Somalia Table of Contents
Countrywide municipal elections, in which the SYL won 74 percent of the seats, occurred in November 1963. These were followed in March 1964 by the country's first postindependence national elections. Again the SYL triumphed, winning 69 out of l23 parliamentary seats. The party's true margin of victory was even greater, as the fifty-four seats won by the opposition were divided among a number of small parties.
After the 1964 National Assembly election in March, a crisis occurred that left Somalia without a government until the beginning of September. President Usmaan, who was empowered to propose the candidate for prime minister after an election or the fall of a government, chose Abdirizaaq Haaji Husseen as his nominee instead of the incumbent, Shermaarke, who had the endorsement of the SYL party leadership. Shermaarke had been prime minister for the four previous years, and Usmaan decided that new leadership might be able to introduce fresh ideas for solving national problems.
In drawing up a Council of Ministers for presentation to the National Assembly, the nominee for prime minister chose candidates on the basis of ability and without regard to place of origin. But Husseen's choices strained intraparty relations and broke the unwritten rules that there be clan and regional balance. For instance, only two members of Shermaarke's cabinet were to be retained, and the number of posts in northern hands was to be increased from two to five.
The SYL's governing Central Committee and its parliamentary groups became split. Husseen had been a party member since 1944 and had participated in the two previous Shermaarke cabinets. His primary appeal was to younger and more educated party members. Several political leaders who had been left out of the cabinet joined the supporters of Shermaarke to form an opposition group within the party. As a result, the Husseen faction sought support among non-SYL members of the National Assembly.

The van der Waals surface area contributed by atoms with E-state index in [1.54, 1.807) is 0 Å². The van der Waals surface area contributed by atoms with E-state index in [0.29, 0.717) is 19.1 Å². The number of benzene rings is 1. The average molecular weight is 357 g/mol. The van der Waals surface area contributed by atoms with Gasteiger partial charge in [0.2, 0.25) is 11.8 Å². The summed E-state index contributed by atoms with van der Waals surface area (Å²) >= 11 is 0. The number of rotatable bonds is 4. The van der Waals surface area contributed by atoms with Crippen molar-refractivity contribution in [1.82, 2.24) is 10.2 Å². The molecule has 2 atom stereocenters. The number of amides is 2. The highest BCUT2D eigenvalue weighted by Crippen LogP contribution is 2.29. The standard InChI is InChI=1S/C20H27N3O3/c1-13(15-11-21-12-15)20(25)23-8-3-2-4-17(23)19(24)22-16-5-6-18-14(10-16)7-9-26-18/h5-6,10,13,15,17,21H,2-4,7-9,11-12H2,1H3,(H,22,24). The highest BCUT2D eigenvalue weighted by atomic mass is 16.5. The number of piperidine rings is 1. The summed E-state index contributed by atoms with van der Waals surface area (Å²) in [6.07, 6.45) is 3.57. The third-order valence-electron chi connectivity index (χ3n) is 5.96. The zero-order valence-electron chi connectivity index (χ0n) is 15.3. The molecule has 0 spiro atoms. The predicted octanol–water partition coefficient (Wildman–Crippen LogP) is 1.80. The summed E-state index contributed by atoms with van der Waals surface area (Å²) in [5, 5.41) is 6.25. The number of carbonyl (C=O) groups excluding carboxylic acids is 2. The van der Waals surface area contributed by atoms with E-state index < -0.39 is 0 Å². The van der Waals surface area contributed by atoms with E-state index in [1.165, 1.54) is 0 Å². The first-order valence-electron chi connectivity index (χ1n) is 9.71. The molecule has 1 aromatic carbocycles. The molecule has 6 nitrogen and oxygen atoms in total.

Although the disagreements primarily involved personal or group political ambitions, the debate leading to the initial vote of confidence centered on the issue of Greater Somalia. Both Usmaan and prime minister-designate Husseen wanted to give priority to the country's internal economic and social problems. Although Husseen had supported militant pan-Somalism, he was portrayed as willing to accept the continued sovereignty of Ethiopia and Kenya over Somali areas.
The proposed cabinet failed to be affirmed by a margin of two votes. Seven National Assembly members, including Shermaarke, abstained, while forty-eight members of the SYL voted for Husseen and thirty-three opposed him. Despite the apparent split in the SYL, it continued to attract recruits from other parties. In the first three months after the election, seventeen members of the parliamentary opposition resigned from their parties to join the SYL.
Usmaan ignored the results of the vote and again nominated Husseen as prime minister. After intraparty negotiation, which included the reinstatement of four party officials expelled for voting against him, Husseen presented a second cabinet list to the National Assembly that included all but one of his earlier nominees. However, the proposed new cabinet contained three additional ministerial positions filled by men chosen to mollify opposition factions. The new cabinet was approved with the support of all but a handful of SYL National Assembly members. Husseen remained in office until the presidential elections of June 1967.
The 1967 presidential elections, conducted by a secret poll of National Assembly members, pitted former prime minister Shermaarke against Usmaan. Again the central issue was moderation versus militancy on the pan-Somali question. Usmaan, through Husseen, had stressed priority for internal development. Shermaarke, who had served as prime minister when pan-Somalism was at its height, was elected president of the republic.